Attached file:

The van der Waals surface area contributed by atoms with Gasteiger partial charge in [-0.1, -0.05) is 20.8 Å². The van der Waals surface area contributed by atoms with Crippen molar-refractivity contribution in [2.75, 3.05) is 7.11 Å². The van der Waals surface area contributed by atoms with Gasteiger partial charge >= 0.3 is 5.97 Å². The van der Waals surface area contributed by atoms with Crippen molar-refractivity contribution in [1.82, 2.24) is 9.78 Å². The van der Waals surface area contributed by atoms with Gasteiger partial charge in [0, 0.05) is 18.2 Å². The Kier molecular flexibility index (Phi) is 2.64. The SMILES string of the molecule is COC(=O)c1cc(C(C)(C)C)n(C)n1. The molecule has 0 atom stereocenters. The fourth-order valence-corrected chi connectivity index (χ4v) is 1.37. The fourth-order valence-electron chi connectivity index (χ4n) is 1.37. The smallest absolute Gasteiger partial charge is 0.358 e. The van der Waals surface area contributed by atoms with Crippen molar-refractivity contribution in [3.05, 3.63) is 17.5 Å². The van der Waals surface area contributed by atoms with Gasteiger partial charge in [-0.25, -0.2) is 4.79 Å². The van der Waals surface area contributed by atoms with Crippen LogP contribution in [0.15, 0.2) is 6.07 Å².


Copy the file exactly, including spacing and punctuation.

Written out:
The van der Waals surface area contributed by atoms with Gasteiger partial charge in [-0.1, -0.05) is 20.8 Å². The van der Waals surface area contributed by atoms with Crippen molar-refractivity contribution in [2.75, 3.05) is 7.11 Å². The van der Waals surface area contributed by atoms with Gasteiger partial charge >= 0.3 is 5.97 Å². The van der Waals surface area contributed by atoms with Crippen molar-refractivity contribution in [1.82, 2.24) is 9.78 Å². The van der Waals surface area contributed by atoms with Gasteiger partial charge in [0, 0.05) is 18.2 Å². The Kier molecular flexibility index (Phi) is 2.64. The SMILES string of the molecule is COC(=O)c1cc(C(C)(C)C)n(C)n1. The molecule has 0 atom stereocenters. The fourth-order valence-corrected chi connectivity index (χ4v) is 1.37. The fourth-order valence-electron chi connectivity index (χ4n) is 1.37. The smallest absolute Gasteiger partial charge is 0.358 e. The van der Waals surface area contributed by atoms with Crippen molar-refractivity contribution in [3.05, 3.63) is 17.5 Å². The van der Waals surface area contributed by atoms with Gasteiger partial charge in [-0.25, -0.2) is 4.79 Å². The van der Waals surface area contributed by atoms with Crippen LogP contribution in [0.15, 0.2) is 6.07 Å².